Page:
IDEAS home Printed from https://ideas.repec.org/
MyIDEAS: Login to save this paper or follow this series

What kind of shock was it? Regional Integration and Structural Change in Germany after Unification

Eastern Germany’s recovery from the “unification shock” has been characterized by deep structural change – with apparent repercussions for the West as well – and an integration process involving both capital deepening (extensive and intensive investment) and labor thinning (net out-migration). I propose a constant-returns neoclassical model of economic integration which can account for these facts. Adjustment costs determine dynamics and steady state regional distribution of production factors. The model also explains persistent wage and capital rate-of-return differentials along the equilibrium path. Under competitive conditions, observed factor price differentials contain information on those adjustment costs.

If you experience problems downloading a file, check if you have the proper application to view it first. In case of further problems read the IDEAS help page. Note that these files are not on the IDEAS site. Please be patient as the files may be large.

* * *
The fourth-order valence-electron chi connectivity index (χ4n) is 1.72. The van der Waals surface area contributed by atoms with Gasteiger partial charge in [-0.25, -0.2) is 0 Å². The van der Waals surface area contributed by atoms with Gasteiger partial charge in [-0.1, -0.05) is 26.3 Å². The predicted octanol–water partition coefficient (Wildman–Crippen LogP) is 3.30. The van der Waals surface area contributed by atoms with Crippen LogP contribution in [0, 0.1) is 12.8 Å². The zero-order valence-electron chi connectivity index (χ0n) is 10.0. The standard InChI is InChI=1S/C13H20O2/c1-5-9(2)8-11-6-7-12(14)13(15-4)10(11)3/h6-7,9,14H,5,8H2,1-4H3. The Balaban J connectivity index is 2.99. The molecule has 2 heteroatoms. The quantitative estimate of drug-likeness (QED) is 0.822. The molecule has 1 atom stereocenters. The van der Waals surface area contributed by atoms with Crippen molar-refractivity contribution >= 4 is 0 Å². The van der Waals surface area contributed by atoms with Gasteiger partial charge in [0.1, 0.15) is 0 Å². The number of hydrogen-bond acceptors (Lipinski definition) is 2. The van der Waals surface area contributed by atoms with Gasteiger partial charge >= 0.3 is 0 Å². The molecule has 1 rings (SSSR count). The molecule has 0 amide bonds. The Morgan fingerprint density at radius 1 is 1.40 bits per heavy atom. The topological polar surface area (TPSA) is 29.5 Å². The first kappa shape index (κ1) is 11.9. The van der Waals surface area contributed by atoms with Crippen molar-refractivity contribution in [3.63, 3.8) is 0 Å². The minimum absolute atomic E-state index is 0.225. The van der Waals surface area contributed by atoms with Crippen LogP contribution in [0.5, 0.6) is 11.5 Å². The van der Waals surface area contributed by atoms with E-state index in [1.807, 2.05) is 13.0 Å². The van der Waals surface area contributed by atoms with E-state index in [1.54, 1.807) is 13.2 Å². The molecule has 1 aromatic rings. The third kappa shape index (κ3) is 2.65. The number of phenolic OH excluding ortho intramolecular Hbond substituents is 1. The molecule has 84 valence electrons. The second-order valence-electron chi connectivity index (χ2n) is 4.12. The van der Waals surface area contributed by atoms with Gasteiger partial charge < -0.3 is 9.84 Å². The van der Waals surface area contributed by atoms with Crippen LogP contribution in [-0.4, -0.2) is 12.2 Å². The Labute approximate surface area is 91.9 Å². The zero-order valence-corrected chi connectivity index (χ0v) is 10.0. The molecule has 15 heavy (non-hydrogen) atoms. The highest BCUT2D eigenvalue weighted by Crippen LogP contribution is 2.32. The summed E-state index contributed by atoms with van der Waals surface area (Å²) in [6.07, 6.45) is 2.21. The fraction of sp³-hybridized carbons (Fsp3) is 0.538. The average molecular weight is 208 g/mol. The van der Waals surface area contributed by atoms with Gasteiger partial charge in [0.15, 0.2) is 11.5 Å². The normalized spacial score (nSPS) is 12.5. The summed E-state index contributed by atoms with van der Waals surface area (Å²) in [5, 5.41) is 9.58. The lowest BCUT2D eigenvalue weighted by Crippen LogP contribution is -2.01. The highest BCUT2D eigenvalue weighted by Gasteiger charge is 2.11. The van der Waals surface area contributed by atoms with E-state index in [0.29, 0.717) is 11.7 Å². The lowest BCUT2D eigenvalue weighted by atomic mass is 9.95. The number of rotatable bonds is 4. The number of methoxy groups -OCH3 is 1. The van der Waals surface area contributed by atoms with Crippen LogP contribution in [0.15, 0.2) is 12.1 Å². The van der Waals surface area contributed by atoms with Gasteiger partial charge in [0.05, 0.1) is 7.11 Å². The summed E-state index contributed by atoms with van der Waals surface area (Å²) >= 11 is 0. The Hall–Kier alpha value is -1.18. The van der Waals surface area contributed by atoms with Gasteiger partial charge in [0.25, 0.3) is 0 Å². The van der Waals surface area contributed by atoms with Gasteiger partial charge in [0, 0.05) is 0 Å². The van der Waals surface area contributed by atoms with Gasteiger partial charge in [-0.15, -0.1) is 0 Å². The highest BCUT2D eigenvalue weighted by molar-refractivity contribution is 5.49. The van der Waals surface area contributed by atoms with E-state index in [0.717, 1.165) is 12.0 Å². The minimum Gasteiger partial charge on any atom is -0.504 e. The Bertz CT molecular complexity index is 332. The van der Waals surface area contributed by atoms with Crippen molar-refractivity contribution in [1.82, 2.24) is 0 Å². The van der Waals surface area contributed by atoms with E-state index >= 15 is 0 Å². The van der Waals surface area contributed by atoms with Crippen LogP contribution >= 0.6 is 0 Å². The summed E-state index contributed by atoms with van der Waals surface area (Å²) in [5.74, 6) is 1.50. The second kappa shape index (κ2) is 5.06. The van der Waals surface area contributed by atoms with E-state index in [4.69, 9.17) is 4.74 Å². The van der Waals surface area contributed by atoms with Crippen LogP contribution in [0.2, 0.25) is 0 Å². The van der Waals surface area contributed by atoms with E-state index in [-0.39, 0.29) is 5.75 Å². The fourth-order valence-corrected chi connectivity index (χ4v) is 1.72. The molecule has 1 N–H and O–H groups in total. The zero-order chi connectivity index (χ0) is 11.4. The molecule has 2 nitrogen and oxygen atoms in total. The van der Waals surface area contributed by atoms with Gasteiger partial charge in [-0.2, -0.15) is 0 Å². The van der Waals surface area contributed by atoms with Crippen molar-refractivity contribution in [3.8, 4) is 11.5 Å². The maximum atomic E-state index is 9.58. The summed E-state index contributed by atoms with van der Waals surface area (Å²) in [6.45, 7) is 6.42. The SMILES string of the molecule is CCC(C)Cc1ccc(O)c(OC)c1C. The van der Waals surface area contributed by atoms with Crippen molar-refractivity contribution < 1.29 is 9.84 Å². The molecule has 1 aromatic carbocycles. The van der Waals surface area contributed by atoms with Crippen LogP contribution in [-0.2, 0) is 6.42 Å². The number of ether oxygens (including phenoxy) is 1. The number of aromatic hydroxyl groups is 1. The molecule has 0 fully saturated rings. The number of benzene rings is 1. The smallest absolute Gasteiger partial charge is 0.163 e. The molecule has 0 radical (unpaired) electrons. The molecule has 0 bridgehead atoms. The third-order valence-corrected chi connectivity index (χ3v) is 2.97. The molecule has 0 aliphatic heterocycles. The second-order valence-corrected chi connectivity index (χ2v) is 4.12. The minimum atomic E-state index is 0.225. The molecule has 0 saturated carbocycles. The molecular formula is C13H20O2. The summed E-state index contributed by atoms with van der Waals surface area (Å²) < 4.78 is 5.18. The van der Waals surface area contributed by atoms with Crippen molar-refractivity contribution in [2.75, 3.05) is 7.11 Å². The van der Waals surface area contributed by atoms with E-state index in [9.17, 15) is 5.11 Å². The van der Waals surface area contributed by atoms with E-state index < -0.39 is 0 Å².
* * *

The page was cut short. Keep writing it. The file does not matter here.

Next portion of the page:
File URL: https://www.ifw-members.ifw-kiel.de/publications/what-kind-of-shock-was-it-regional-integration-and-structural-change-in-germany-after-unification-1/kap1306.pdf
Download Restriction: no

Paper provided by Kiel Institute for the World Economy in its series Kiel Working Papers with number 1306.

as
in new window

Length: 26 pages
Date of creation: Jan 2007
Date of revision:
Handle: RePEc:kie:kieliw:1306
Contact details of provider: Postal: Kiellinie 66, D-24105 Kiel
Phone: +49 431 8814-1
Fax: +49 431 85853
Web page: http://www.ifw-kiel.deEmail:


More information through EDIRC

References listed on IDEAS
Please report citation or reference errors to , or , if you are the registered author of the cited work, log in to your RePEc Author Service profile, click on "citations" and make appropriate adjustments.:

as in new window
  1. Richard Rogerson, 2005. "Sectoral Shocks, Specific Human Capital and Displaced Workers," Review of Economic Dynamics, Elsevier for the Society for Economic Dynamics, vol. 8(1), pages 89-105, January.